The Ganges, with Sue Perkins

Somewhere, somebody mentioned this series of three BBC documentaries on the Ganges River, so I found these in the torrents and we watched them. I wasn't previously familiar with this TV personality, who is surely well-known to all Brits. I enjoyed her flamboyant style and articulacy. It would be hard not to like her. In the series, she travels downriver from Gangotri and Mukhba, through Rishikesh and Hardwar, to Varanasi and Patna, and on through Kolkata and the Sunderbans, ending in Gangasagar during the Makar Sankranti festival. She manages to meet many amazing people along the way, and introduces them with a mixture of sensitivity and, sometimes, mocking, tongue in cheek camaraderie, though she always leaves a positive impression of those she meets; among these, Ramdev (the ayurvedic products tycoon), Puja Swami Chidananda of Parmarth Ashram, Prof. Veer Bhadra Mishra in Varanasi, and activists for women's rights, education and the environment.

Hot one today.

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(106°F)

Links blog

What did 20 years of western intervention in Afghanistan achieve? Ruination
"The longest, most pointless and unsuccessful war that Britain has fought in the past 70 years – its intervention in Afghanistan – is to end in September. I doubt anyone will notice. Nations celebrate victories, not defeats."

Facebook planned to remove fake accounts in India – until it realized a BJP politician was involved | Social media | The Guardian
"The company’s decision not to take timely action against the network, which it had already determined violated its policies, is just the latest example of Facebook holding the powerful to lower standards than it does regular users."

India’s health system has collapsed | Hindustan Times

12 October, 2020

Fly CNN

CNN.com is a silly air travel lover's website. The troubles of the airline industry, new aircraft designs, airplane disappearance mysteries, nostalgia for long-discontinued planes... Right now there are at least six pictures of airplanes with accompanying articles. I don't know why I still look at that site.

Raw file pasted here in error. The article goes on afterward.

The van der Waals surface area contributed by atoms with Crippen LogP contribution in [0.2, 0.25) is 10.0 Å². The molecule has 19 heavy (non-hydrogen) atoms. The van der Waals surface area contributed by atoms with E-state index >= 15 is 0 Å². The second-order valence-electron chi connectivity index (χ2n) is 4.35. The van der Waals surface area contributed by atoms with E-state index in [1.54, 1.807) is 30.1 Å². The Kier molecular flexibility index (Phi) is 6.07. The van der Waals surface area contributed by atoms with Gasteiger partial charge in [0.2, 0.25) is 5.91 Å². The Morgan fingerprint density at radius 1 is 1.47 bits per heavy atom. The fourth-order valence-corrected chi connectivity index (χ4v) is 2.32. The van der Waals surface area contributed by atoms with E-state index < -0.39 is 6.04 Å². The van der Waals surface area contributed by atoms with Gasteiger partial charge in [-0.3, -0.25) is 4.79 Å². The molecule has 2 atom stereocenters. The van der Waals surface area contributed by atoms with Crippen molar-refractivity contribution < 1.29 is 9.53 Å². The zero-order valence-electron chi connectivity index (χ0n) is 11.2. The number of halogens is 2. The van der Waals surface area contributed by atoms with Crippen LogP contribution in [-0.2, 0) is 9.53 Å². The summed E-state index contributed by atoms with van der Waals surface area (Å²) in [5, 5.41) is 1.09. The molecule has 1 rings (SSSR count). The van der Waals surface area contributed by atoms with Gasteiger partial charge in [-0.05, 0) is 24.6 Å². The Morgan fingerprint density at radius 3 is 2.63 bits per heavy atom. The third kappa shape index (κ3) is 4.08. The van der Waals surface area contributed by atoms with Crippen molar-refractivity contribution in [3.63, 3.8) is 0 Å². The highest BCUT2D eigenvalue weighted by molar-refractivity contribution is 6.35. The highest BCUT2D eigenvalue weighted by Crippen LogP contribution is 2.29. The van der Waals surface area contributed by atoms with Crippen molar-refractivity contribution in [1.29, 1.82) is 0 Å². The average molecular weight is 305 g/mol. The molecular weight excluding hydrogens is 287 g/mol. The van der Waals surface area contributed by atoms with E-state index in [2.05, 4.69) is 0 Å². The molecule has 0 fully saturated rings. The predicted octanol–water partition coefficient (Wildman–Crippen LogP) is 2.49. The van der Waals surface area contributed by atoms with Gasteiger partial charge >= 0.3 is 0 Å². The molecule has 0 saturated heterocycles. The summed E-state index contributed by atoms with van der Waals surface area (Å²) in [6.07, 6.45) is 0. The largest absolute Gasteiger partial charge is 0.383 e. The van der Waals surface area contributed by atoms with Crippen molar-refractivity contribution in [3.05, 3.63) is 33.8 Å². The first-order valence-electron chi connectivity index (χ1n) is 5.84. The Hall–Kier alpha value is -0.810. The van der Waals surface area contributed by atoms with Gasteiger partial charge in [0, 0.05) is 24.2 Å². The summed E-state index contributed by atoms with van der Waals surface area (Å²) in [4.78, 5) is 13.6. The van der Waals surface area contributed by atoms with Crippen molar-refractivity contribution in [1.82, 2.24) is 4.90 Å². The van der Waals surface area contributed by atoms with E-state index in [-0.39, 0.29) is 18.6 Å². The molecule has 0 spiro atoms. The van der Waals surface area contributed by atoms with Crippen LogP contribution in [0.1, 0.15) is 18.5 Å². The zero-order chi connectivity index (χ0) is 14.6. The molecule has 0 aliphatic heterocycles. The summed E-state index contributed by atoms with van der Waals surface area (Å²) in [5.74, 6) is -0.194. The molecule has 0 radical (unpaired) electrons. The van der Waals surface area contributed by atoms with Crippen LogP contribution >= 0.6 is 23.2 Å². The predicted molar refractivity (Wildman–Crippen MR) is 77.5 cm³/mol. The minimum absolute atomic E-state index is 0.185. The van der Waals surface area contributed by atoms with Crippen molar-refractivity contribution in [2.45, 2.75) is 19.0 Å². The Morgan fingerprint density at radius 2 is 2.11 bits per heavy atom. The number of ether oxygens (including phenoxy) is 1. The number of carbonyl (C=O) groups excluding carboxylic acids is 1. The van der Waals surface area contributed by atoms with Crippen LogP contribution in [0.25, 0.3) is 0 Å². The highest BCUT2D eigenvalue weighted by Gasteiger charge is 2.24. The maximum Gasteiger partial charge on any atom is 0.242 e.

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Palestinians who are Jews


Ironies abound in this story told by Noam, one of our Jewish village members. She has an acquaintance in Dubai, whose father is a Palestinian refugee from Jaffa. Like many, or perhaps most, Palestinians, she did not have a national citizenship. However, a DNA test revealed that her genes were a 90% match for those of Sephardic Jews forced out of Spain during the Inquisition. On this basis, she was able to receive a Spanish passport under Spain's repatriation scheme for Jews. She will now be able to visit Jaffa, and Noam.Links
✭ Fifth of countries at risk of ecosystem collapse, analysis finds | Biodiversity | The Guardian
https://www.theguardian.com/environment/2020/oct/12/fifth-of-nations-at-risk-of-ecosystem-
"Countries including Australia, Israel and South Africa rank near the top of Swiss Re’s index of risk to biodiversity and ecosystem services, with India, Spain and Belgium also highlighted."
Israel is at the top of the list.
https://www.swissre.com/institute/research/topics-and-risk-dialogues/climate-and-natural-catastrophe-risk/expertise-publication-biodiversity-and-ecosystems-services✭ 'Devastated' Indigenous owners say Rio Tinto misled them ahead of Juukan Gorge blast
https://www.theguardian.com/business/2020/oct/12/devastated-indigenous-owners-say-rio-tint
✭ This is my message to the western world – your civilisation is killing life on Earth | Amazon rainforest |
https://www.theguardian.com/commentisfree/2020/oct/12/western-worldyour-civilisation-killi
"We Indigenous people are fighting to save the Amazon, but the whole planet is in trouble because you do not respect it"
✭ Mental health and caste: Society needs to talk about the politics of well-being
https://scroll.in/article/974131/mental-health-and-caste-society-needs-to-talk-about-the-p
In India today, there is little to no representation of people from Bahujan communities at any level – media, cinema or government –
✭ Census of India: T 00-005: Total Population, Population of Scheduled Castes and Scheduled Tribes and their proportions to the total population
https://censusindia.gov.in/tables_published/a-series/a-series_links/t_00_005.aspx✭ The Dalit-Bahujan Guide to Understanding Caste in Hindu Scripture | by Valliammal Karunakaran | Medium
https://medium.com/@Bahujan_Power/the-dalit-bahujan-guide-to-understanding-caste-in-hindu-
"We assert that both the Shrutis and the Smritis bear condemnable caste advocacy."
"It is absolutely necessary to understand now that large populations of the subcontinent remain colonized by Brahminism. The white man has come and the white man has gone, but Bahujan society has not yet been released from the millenia-long hold of Brahmin colonialism ."